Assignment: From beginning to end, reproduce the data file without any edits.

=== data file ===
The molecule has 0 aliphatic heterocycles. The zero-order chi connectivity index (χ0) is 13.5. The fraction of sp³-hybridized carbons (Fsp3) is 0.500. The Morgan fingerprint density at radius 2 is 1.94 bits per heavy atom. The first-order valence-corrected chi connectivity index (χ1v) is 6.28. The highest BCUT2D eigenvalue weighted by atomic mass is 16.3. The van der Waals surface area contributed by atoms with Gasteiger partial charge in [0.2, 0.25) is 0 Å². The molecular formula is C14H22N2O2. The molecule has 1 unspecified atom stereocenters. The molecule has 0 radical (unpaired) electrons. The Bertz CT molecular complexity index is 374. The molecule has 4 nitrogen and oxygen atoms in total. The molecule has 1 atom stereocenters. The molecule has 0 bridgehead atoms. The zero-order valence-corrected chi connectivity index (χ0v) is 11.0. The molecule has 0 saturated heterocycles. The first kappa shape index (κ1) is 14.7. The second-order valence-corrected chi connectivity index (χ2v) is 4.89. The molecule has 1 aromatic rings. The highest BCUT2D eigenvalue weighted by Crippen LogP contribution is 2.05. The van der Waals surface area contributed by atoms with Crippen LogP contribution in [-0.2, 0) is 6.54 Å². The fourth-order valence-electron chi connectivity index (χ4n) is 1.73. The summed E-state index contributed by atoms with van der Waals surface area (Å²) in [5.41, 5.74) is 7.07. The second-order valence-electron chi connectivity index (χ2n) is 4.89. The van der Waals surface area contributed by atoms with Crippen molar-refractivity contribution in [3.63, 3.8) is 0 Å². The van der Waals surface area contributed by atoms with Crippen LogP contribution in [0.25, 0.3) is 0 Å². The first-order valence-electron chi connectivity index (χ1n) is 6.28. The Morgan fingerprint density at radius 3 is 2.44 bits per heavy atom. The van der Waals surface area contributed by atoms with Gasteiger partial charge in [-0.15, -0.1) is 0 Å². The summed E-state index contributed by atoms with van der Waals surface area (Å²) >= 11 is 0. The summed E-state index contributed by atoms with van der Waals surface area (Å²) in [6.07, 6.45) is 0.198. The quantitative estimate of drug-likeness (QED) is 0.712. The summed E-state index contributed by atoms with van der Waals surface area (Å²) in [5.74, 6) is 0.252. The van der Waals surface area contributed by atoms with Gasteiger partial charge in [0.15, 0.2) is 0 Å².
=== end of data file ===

The molecule has 0 aliphatic heterocycles. The zero-order chi connectivity index (χ0) is 13.5. The fraction of sp³-hybridized carbons (Fsp3) is 0.500. The Morgan fingerprint density at radius 2 is 1.94 bits per heavy atom. The first-order valence-corrected chi connectivity index (χ1v) is 6.28. The highest BCUT2D eigenvalue weighted by atomic mass is 16.3. The van der Waals surface area contributed by atoms with Gasteiger partial charge in [0.2, 0.25) is 0 Å². The molecular formula is C14H22N2O2. The molecule has 1 unspecified atom stereocenters. The molecule has 0 radical (unpaired) electrons. The Bertz CT molecular complexity index is 374. The molecule has 4 nitrogen and oxygen atoms in total. The molecule has 1 atom stereocenters. The molecule has 0 bridgehead atoms. The zero-order valence-corrected chi connectivity index (χ0v) is 11.0. The molecule has 0 saturated heterocycles. The first kappa shape index (κ1) is 14.7. The second-order valence-corrected chi connectivity index (χ2v) is 4.89. The molecule has 1 aromatic rings. The highest BCUT2D eigenvalue weighted by Crippen LogP contribution is 2.05. The van der Waals surface area contributed by atoms with Crippen LogP contribution in [-0.2, 0) is 6.54 Å². The fourth-order valence-electron chi connectivity index (χ4n) is 1.73. The summed E-state index contributed by atoms with van der Waals surface area (Å²) in [5.41, 5.74) is 7.07. The second-order valence-electron chi connectivity index (χ2n) is 4.89. The van der Waals surface area contributed by atoms with Crippen molar-refractivity contribution in [3.63, 3.8) is 0 Å². The van der Waals surface area contributed by atoms with Crippen LogP contribution in [0.25, 0.3) is 0 Å². The first-order valence-electron chi connectivity index (χ1n) is 6.28. The Morgan fingerprint density at radius 3 is 2.44 bits per heavy atom. The van der Waals surface area contributed by atoms with Gasteiger partial charge in [-0.15, -0.1) is 0 Å². The summed E-state index contributed by atoms with van der Waals surface area (Å²) >= 11 is 0. The summed E-state index contributed by atoms with van der Waals surface area (Å²) in [6.07, 6.45) is 0.198. The quantitative estimate of drug-likeness (QED) is 0.712. The summed E-state index contributed by atoms with van der Waals surface area (Å²) in [5.74, 6) is 0.252. The van der Waals surface area contributed by atoms with Gasteiger partial charge in [0.15, 0.2) is 0 Å².